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ADDRESS
TO YOUNG STUDENTS.

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THE Compiler of these elements of the English language, hopes it will not be deemed inconsistent with the nature and design of his work, to make a short address to the young persons engaged in the study of it, respecting their future walks in the paths of Literature, and the chief purpose to which they should apply their acquisitions.

In forming this Grammar, and the volume of Illustrations connected with it. the author was influenced by a desire to facilitate your progress in learning, and, at the same time, to impress on your minds principles of piety and virtue. He wished also to assist, in some degree, the labours of those who are cultivating your understandings, and providing for you a fund of rational and useful employment; an employment calculated to exclude those frivolous pursuits, and that love of ease and sensual" pleasure, which enfeeble and corrupt the minds of many inconsiderate youth, and render them useless to society.

Without your own best exertions, the concern of others for your welfare, will be of little avail: with them, you may fairly promise yourselves success. The writer of this address, therefore, recommends to you, an earnest co-operation with the endeavours of your friends to promote your improvement and happiness. This co-operation, whilst it secures your own progress, will afford you the beart-felt satisfaction, of

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knowing that you are cherishing the hopes, and aug. menting the pleasures, of those with whom you are connected by the most endearing ties. He recommends to you also, serious and elevated views of the studies in which you may be engaged. Whatever may be your attainments, never allow yourselves to rest satisfied with mere literary acquisitions, ror with a selfish or contracted application of them. When they advance only the interests of this stage of being, and look not beyond the present transient scene, their influence is circumscribed within a very narrow sphere. The great business of this life is to prepare, and qualify us, for the enjoyment of a better, by cultivating a pure and humble state of mind, and cherishing habits of piety towards God, and benevolence to men. Every thing that promotes or retards this important work, is of great moment to you, and claims your first and most serious attention.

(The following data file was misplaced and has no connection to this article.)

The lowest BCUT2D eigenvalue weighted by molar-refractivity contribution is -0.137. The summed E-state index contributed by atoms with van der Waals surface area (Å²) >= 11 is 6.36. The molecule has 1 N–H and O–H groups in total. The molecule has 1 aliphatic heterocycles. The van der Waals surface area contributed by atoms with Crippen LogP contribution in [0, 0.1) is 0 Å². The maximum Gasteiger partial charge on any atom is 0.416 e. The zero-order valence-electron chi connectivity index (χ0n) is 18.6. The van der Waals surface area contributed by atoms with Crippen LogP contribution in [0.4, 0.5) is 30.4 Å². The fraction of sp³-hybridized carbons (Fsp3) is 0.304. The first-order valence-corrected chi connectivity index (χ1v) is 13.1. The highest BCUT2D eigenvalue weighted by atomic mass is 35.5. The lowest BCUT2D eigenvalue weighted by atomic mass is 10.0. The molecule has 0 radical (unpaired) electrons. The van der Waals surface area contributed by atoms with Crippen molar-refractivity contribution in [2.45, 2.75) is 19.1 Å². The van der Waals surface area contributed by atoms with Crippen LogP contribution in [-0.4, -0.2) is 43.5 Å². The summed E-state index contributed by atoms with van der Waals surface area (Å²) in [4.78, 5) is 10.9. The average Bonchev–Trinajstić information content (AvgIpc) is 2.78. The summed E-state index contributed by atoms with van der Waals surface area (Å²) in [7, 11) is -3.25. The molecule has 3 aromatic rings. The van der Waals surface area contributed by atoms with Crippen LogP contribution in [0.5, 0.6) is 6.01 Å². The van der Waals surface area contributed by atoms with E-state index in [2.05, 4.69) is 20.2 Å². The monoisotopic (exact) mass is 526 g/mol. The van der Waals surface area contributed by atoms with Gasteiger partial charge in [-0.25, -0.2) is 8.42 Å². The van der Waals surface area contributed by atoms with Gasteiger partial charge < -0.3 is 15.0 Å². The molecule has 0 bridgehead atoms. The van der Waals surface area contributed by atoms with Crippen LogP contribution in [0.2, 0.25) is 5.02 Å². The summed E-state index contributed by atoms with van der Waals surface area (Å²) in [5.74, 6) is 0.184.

If, then, the cultivation of letters, and an advancement in knowledge, are found to strengthen and enlarge your minds, to purify and exalt your pleasures, and to dispose you to pious' and virtuous sentiments and conduct, they produce excellent effects; which, with your best endeavours to improve them, and the Divine blessing superadded, will not fail to render you, not only wise and good yourselves, but also the happy instruments of diffusing wisdom, religion, and goodness around you. Thus improved, your acquisitions become handmaids to virtue; and they may eventually serve to increase the rewards, which the Supreme Being has promised to faithful and well-directed exer. tions, for the promotion of truth and goodness amongo But if you counteract the hopes of ycur fmends, and the tendency of these attainments; if you grow vain of your real or imaginary distinctions, and regard with contempt, the virtuous, unlettered nind; if you suffer yourselves to be absorbed in over-curious or trifling speculations; if your heart and principles be debased and poisoned, by the influence of corupting and pernicious books, for which no elegance of composition can make amends ; if you spend so much of your time in literary engagements, as to make them interfere with higher occupations, and lead you to forget, that pious and benevolent action is the great end of your being: if such be the unhappy misapplication of your acquisitions and advantages-instead of becoming a blessing to you, they will prove the occasion of greater condemnation ; and, in the hour of serious thought, they may excite the painful reflections,--that it would have been better for you, to have remained illiterate and unaspiring; to have been confined to the humblest walks of life; and to have been even hewers of wood and drawers of water all your days. tration to you, as a striking and beautiful portrait of virtue : with his most cordial wishes, that your hearts and lives may correspond to it; and that your happiness here, may be an earnest of happiness hereafter.